One windy afternoon in 1980s Vermont, five well-dressed classicists shove their friend off a cliff. Fifty years prior, a young and beautiful English lord goes to Oxford holding a teddy bear and promptly falls prey to dipsomania. Another century before that, in southern Germany, an organic chemistry student brings to life an eight-foot-tall corpse, thereby condemning his loved ones to utter devastation.
Such is the legacy of the campus novel. Dark, dramatic, elitist—it’s easy to see how this subgenre’s cultish status bled into the mainstream, leaving hordes of students disappointed by their comparatively mild tertiary life. The average university student murders nothing but their sleep schedule, and the closest they get to electrifying reanimation is a double-shot espresso (I withhold comment on alcoholic tendencies). But Elif Batuman’s The Idiot (2017) novelises this very mundanity, capturing the humble messiness of new adulthood.
The year is 1995, and email is new. So begins the novel’s blurb, which goes on to detail the only two major events in the first volume—Selin, our awkward but endearingly honest protagonist, meets a “charismatic and worldly Serbian classmate, Svetlana,” and begins exchanging cryptic emails with her crush, an “older mathematics student from Hungary” named Ivan. In her spare time, she does her reading for ‘Beginning Russian’, a story composed to teach grammar called Nina in Siberia.
The novel has no obvious plot. Instead, like an omnibenevolent entity, Batuman holds your hand through every line, tugging you this way and that, provoking smiles at her clever turns of phrase. There’s a kind of versatility to the book that makes certain parts resonate with certain people, like an obscure and wildly irrelevant personality indicator. I was charmed by a bout of existential fear caused by Selin thinking about the Dumbo movie. A friend who studies psychology was fascinated by Selin’s crippling literalism — once, when a classmate politely asks how Selin is, she stands for ages thinking of a response; finding she cannot, she walks away without saying anything.
But not everyone responds positively to being lost in a literary maze. On Goodreads, The Idiot has several ambivalent reviews, praising its sense of humour but reviling that “much of the narrative and dialogue feels completely unnecessary”, and that “nothing seemed to be happening except a girl describing her classes at university”. One reviewer deems it to be an “uneven and frustrating read”.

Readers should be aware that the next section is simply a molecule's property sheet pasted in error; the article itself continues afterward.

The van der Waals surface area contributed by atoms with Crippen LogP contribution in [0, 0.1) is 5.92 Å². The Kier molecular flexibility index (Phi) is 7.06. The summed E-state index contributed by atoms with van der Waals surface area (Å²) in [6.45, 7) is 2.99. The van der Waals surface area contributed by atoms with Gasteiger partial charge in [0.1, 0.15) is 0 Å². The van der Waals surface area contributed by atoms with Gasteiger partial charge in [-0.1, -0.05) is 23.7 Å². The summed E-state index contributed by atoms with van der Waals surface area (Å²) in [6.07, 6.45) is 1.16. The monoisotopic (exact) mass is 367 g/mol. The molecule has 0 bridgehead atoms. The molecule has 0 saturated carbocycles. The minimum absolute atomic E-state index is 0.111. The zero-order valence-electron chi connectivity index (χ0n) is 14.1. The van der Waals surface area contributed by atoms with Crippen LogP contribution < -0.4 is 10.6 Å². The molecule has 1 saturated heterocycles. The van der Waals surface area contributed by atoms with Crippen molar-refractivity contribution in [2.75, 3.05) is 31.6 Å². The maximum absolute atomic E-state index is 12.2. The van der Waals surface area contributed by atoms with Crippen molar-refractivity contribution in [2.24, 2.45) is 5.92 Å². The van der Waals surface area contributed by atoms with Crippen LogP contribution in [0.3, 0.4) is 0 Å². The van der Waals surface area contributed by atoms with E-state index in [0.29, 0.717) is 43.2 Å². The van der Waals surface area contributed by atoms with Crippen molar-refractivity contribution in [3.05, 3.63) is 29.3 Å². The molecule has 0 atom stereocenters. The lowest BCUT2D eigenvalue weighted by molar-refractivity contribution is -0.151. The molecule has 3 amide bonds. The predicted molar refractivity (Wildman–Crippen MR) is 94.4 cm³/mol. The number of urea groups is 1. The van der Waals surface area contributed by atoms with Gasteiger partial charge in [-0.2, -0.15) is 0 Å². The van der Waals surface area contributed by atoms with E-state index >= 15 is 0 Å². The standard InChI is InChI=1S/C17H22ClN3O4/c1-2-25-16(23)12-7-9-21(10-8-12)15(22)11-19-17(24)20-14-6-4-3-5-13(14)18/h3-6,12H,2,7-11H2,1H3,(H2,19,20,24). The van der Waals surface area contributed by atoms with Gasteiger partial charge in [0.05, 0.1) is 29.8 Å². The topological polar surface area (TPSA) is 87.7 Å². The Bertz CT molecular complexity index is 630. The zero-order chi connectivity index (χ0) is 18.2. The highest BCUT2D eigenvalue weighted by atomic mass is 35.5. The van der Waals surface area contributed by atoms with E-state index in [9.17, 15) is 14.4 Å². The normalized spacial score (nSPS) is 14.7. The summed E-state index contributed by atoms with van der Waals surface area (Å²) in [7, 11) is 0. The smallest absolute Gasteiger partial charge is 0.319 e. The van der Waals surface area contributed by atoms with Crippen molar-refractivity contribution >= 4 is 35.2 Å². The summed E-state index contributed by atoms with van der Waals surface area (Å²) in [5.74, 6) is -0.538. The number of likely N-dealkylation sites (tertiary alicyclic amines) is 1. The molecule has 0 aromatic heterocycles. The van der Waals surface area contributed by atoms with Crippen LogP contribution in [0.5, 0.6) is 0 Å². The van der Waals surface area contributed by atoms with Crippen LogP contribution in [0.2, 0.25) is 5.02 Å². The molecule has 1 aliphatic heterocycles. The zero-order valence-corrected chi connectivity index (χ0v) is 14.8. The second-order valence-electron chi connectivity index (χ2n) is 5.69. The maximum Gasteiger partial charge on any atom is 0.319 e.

It’s almost as if people are saying: this is not what a novel should be about.
In a time ravaged by plagues and political division, what good is a novel that doesn’t make any kind of ideological contribution? Even in its own sphere of campus novels, The Idiot seems egregiously apolitical. Donna Tartt’s cult novel The Secret History (1992) is an incisive, if indulgent, exposé on elite corruption; Waugh’s classic Brideshead Revisited (1945) reflects on the dying English aristocracy from a postwar perspective; Shelley’s Frankenstein (1818) is a cautionary tale about scientific morality.
But what exactly is the point of The Idiot?
In an interview with Vox, Batuman describes her ideal novel: a novel about daily routine, domesticity, people whose spheres of influence include perhaps a younger sister and a pet dog—essentially, a novel that chronicles “the garbage of life”. That label is more an observation than a judgement. Often when we talk of society or culture, we’re really talking about politics, and when we talk of politics, we’re really talking about executive power. We always have our eyes glued to the big screen, the one showcasing the stage of world politics, and any piece of art that doesn’t contribute to it is often dismissed as ‘chick-lit’ by patriarchal voices.
In fact, that ideal novel of which Batuman speaks has actually existed for some time.
From Jane Austen’s portraits of 19th century quotidian life, to Tolstoy’s Anna Karenina, this kind of book embraces the quiet mornings, the domestic arguments, the imaginary playing of the children. Because ultimately, it’s the daily lives of the people that make up a nation, that give birth to a culture. That is the novel’s “political job”, as Batuman puts it, “to reintegrate the things we dismissed as garbage.”
As such, Batuman decries the boundary between the personal and the political which, in turn, invites us to see our boring routines in a different light: just as Selin thinks critically about the politics of eating peas in front of her crush, so should we reexamine the seemingly arbitrary nooks and crannies of our own lives.
A Guardian review posits that the “triumph of Batuman’s book is to make this period of youth matter”, and so it does— it matters, despite a lack of bloodsworn friendships, esoteric cults, or groundbreaking discoveries typical to the ‘dark academia’ genre. Despite, even, a certain blissful ignorance of the teetering political state of the world. And youth matters all the more for being clumsy, painful, and yes, idiotic– because it’s from that sophomoric mess which we find, eventually, the foundations of our place in this world.